Kickstarter is perfect for this project because it allows early backers to have a sense of ownership in the company. We see the sad state of American manufacturing as an issue that belongs to all of us, and we want Victor to be a brand where the customer is deeply engaged in helping to change the industry for the better. It is a vulnerable thing to be on Kickstarter, to have our success measured in such a public way. But we want our backers to feel that we are relying on them to make this happen, because we are.


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What is #fortimespent?
#fortimespent is about finding the good in the more gritty moments of life. It’s become too easy to live in a hectic haze where the good moments get lost in the midst of work and obligations. I think our generation as a whole is realizing this.

The brand value of #fortimespent is about reclaiming the ordinary aspects of life and just being present in them as they come. All of our lifestyle photos are shot on real film and retain that out of focus, messy feeling that makes life interesting.


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Aside from the pricing structure, how else are Victor and Noble different? Do you worry that by selling similar products at half the cost, you’ll be hurting Noble’s business?
Since Noble Denim started with Chris sewing the jeans himself, the brand has always had a more spontaneous nature. Noble releases small-batch collections whenever we find a fabric we love, so we’re often outside the fashion schedule.

The pricing structure actually isn’t that different between Noble and Victor when it comes to our denim. If we priced our jeans according to industry standards, they would retail for $510. In fact, we barely make $10 when we sell a Noble jean to a wholesale account. As a result, we release very limited quantities to stores, and sell the majority of our jeans direct to the customer at basically what should be our wholesale price.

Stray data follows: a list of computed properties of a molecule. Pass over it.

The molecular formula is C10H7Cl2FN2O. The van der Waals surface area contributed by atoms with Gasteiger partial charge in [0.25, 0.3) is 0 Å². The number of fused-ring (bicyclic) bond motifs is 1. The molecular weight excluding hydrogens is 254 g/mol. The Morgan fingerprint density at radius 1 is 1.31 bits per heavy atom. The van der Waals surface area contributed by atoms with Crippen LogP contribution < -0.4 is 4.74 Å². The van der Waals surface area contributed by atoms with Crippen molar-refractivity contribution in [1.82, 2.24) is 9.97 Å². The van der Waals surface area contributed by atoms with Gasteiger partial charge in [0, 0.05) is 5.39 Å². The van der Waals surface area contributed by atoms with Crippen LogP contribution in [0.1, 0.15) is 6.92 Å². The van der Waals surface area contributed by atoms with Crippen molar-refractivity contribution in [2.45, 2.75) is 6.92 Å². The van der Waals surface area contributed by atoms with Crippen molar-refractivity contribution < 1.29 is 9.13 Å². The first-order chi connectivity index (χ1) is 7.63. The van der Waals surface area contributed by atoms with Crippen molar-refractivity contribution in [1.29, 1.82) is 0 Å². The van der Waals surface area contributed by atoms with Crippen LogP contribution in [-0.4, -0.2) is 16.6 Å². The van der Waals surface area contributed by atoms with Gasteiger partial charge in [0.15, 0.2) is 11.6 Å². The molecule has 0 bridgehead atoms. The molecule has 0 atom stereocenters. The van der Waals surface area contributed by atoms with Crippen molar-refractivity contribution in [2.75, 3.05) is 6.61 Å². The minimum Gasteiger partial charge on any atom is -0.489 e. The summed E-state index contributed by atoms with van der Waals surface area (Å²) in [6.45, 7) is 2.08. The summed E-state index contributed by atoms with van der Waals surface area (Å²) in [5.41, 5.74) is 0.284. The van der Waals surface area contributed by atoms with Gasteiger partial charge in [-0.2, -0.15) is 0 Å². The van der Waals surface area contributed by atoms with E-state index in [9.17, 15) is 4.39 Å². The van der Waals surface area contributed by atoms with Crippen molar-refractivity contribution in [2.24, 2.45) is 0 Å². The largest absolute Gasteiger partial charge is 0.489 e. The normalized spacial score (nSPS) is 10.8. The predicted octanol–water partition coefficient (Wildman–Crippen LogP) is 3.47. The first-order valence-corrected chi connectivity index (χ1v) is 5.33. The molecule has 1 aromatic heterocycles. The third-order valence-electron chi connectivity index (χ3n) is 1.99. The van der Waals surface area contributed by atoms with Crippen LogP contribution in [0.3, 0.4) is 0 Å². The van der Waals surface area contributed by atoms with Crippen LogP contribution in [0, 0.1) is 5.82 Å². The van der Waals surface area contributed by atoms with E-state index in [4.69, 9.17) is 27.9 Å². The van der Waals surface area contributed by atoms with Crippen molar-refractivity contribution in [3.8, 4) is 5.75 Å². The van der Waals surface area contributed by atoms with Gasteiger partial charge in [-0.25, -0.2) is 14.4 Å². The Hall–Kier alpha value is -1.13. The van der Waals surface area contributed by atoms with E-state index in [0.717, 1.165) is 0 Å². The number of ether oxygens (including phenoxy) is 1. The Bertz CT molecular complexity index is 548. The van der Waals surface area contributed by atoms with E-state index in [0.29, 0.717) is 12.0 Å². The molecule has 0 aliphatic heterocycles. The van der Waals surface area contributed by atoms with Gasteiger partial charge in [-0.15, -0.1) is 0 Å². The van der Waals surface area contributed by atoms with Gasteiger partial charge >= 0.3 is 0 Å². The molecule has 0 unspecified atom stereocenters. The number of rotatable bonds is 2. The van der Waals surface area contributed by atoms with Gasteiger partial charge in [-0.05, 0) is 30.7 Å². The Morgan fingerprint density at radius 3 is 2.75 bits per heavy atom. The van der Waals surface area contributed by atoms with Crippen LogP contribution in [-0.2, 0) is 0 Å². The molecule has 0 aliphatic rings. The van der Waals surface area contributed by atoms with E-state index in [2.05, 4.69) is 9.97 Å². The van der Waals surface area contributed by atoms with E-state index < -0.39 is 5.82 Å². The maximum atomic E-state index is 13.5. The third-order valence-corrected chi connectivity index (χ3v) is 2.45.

In 2014, Noble sold knits at a higher price ($125 for a crewneck sweatshirt) because we sold them in stores in addition to our website. However, now that Victor is launched, we will only sell our knits direct to the customer through Victor ($65 for a crewneck sweatshirt). Noble will not sell knits, but will focus on small batches of highly-detailed menswear products, like jeans, canvas pants, and jackets.

Going forward, you’ll see even more of an emphasis on the details in our Noble products and you’ll find the classic, high-quality basics at Victor. Victor will sell all of the products that are easier to buy online and will operate on a fashion schedule, releasing new products each season for both men and women.



What would you say to someone who’s still on the fence about supporting Victor Athletics?
If you wear clothes and you live in America, our story is for you. Our values are important to us, but we don’t think people should buy Made in America on sentiment alone. At the end of the day, we’re making really awesome clothes too.

Buy for any reason you want, whether it be great fit, transparent sourcing, US-made, fair price, 5% back to the factory, garment dyeing – whatever motivates you. We think we hold up from multiple angles.

If you still have questions, ask us. We have spent a lot of time thoughtfully constructing this brand and we will be transparent with you about every step.


For price and purchase info, visit Victor Athletics.

  • I’d love to support the brand, but I can’t in good conscience drop money on it without a size guide available.

    • walknseason

      While I disagree with your use of “conscience” I agree with your larger point. No size guide!? WTF.

      • I’d drop $25 on a T-shirt, but I’d drop $150 for a collection if there was a size guide.

        • See other comment for full size guide, but here are the measurements. Thanks for sharing your thoughts.

          • Awesome! Looks like they will fit my monkey arms!

  • Thanks for the feedback. We have just posted our Size Guide & Where To Measure on our Kickstarter. We apologize for the delay! These are new items and we wanted to be sure to get accurate figures from the samples. Check them out: http://kck.st/1MtKIyd

  • Where can I get that shirt he’s wearing in the first photo? The quarter sleeve thick thing.

  • Robyn Cleveland

    Been trying to get a return label for days now…Maybe this will work?!?